According to the World Bank, Foreign Direct Investment are the net inflows of investments to buy a continuing management interest (10 per cent or more of voting stock) in an enterprise operating in an economy other than that of the investor. In South Korea, FDI accounted for 0.94% of GDP in 2013 and has considerably fluctuated since 2003 as the bar chart below illustrates.
In addition, as stated by the Central Intelligence Agency (The World Fact book), gross fixed investment as percentage of GDP was at 26.7% in 2012, Stock of direct foreign investment at home was about $152.3 billion (31 December 2013) and abroad was about $223.2 billion (31 December 2013) which placed South Korea as 30th and 23th respectively in comparison with the rest of the world.
In line with the Department of Foreign Affairs and Trade, South Korea is Australia’s third largest export market, ahead of India and the USA and it is currently ranked as the 12th largest economy in the world and the 4th in Asia. The Australian Government Austrade also informs that the northeastern Asian country is projected to have a 3.7% economiv growth from 2014 to 4% in 2015, the highest of all advanced economies. Furthermore, the Korea-Australia Free Trade Agreement (KAFTA) strengthens investment opportunities for Australian companies by improving protection for investors in Korea, safeguarding competitiveness in the market as well as creating new service opportunities. Under KAFTA, tariffs have been eliminated on 84% of Korea’s import from Australia.
So, the Korean market seems to be a very attractive and developed market for foreign business in Australia such as Bulla Dairy Food to trade and invest.
Principal Exports / Imports
As made available by the Central Intelligence Agency, (2014, The World Factbook: South Korea), exports in South Korea amounted to about $547.9 billion in 2012 and $557.3 billion in 2013 which places the country in the 9th position in comparison to the world. The export commodities are mainly semiconductors, wireless telecommunications equipment, motor vehicles, auto parts, computers, display, home appliances, wire telecommunication equipment, steel, ships and petrochemicals. South Korea imported $519.6 billion and $516.6 billion worth of goods in 2012 and 2013 respectively. The main import commodities were machinery, electronics and electronic equipment, oil, steel, optical instruments, transport equipment, organic chemicals and plastics.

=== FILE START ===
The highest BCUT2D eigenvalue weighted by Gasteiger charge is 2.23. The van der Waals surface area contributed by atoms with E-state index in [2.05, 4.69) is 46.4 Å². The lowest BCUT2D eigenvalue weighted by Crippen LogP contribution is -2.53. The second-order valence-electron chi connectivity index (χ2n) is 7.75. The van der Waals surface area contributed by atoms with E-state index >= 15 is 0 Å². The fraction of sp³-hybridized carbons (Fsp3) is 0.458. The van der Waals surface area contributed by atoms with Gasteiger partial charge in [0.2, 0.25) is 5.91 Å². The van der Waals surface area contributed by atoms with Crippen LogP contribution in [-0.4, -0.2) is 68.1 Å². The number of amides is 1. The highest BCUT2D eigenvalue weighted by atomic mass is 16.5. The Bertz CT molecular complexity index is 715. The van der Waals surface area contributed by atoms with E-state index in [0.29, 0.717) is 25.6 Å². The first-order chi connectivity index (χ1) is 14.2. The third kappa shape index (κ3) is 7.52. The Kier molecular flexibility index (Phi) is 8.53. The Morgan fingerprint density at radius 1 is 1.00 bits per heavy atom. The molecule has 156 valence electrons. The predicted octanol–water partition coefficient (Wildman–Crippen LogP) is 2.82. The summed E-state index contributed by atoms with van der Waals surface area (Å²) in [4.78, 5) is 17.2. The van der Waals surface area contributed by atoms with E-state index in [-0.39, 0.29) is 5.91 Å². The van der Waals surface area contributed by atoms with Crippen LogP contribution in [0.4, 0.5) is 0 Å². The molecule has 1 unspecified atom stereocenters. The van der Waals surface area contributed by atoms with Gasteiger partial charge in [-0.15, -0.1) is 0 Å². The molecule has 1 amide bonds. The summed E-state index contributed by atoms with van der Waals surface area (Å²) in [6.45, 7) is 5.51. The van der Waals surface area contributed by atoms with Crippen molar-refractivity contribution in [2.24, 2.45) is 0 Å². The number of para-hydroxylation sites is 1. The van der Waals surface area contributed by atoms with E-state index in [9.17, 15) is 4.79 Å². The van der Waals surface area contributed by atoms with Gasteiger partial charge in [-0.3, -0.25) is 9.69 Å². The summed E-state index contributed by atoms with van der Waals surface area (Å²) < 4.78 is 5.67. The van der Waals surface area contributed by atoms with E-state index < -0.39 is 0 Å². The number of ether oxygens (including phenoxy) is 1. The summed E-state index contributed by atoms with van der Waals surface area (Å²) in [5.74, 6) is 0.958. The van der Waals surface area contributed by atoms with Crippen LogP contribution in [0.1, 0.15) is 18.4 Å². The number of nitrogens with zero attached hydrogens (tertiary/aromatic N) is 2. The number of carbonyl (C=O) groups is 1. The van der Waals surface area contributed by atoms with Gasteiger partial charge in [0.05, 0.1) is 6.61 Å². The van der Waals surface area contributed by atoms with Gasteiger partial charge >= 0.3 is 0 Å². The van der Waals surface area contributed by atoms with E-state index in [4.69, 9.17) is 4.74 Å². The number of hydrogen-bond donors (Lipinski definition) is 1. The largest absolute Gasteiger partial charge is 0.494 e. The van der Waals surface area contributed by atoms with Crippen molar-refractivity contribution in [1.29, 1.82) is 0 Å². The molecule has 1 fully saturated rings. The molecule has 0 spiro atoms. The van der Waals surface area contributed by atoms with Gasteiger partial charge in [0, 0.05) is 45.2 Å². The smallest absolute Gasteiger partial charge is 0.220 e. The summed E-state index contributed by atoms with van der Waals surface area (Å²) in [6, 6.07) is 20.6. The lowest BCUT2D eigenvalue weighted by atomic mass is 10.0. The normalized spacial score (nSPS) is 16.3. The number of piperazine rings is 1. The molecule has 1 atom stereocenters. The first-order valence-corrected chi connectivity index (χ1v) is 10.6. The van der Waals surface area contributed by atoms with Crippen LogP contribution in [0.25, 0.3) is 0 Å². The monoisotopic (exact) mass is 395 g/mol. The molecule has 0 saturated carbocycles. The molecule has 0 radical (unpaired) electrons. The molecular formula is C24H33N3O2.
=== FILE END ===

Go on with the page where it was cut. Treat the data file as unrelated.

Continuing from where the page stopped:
South Korea’s principal export destinations in 2012:
China (24.5%), USA (10.7%), Japan (7.1%), Hong Kong (6%), Singapore (4.2%).
South Korea’s principal import sources in 2012:
China (15.6%), Japan (12.4%), USA (8.3%), Saudi Arabia (7.6%), Qatar (4.9%) and Australia (4.4%).
In addition to the above information, according to the Central Intelligence Agency, over the last decades South Korea has adopted several economic reforms after the Asian financial crisis of 1997-1998, including greater openness to foreign investment and imports. In 2014, the country is likely to encounter imbalances regarding heavy reliance on exports with developing domestic-oriented sectors, such as services. The South Korean economy's long term challenges include a rapidly aging population, inflexible labor market, dominance of large conglomerates (chaebols), and strong reliance on exports, which comprise about half of GDP.
Balance-of-payments situations, recent trends, debts, surplus or deficit
As defined by Investopedia website, the balance of payments is a summary of an economy’s transactions in relation to the rest of the world over a period of time. The balance of payments include all transactions between a country’s residents and its non-residents involving goods, services and income with the rest of the world and it is an important indicator as to the health of a countries economy. The balance of payments classifies transactions into two accounts – the current account which includes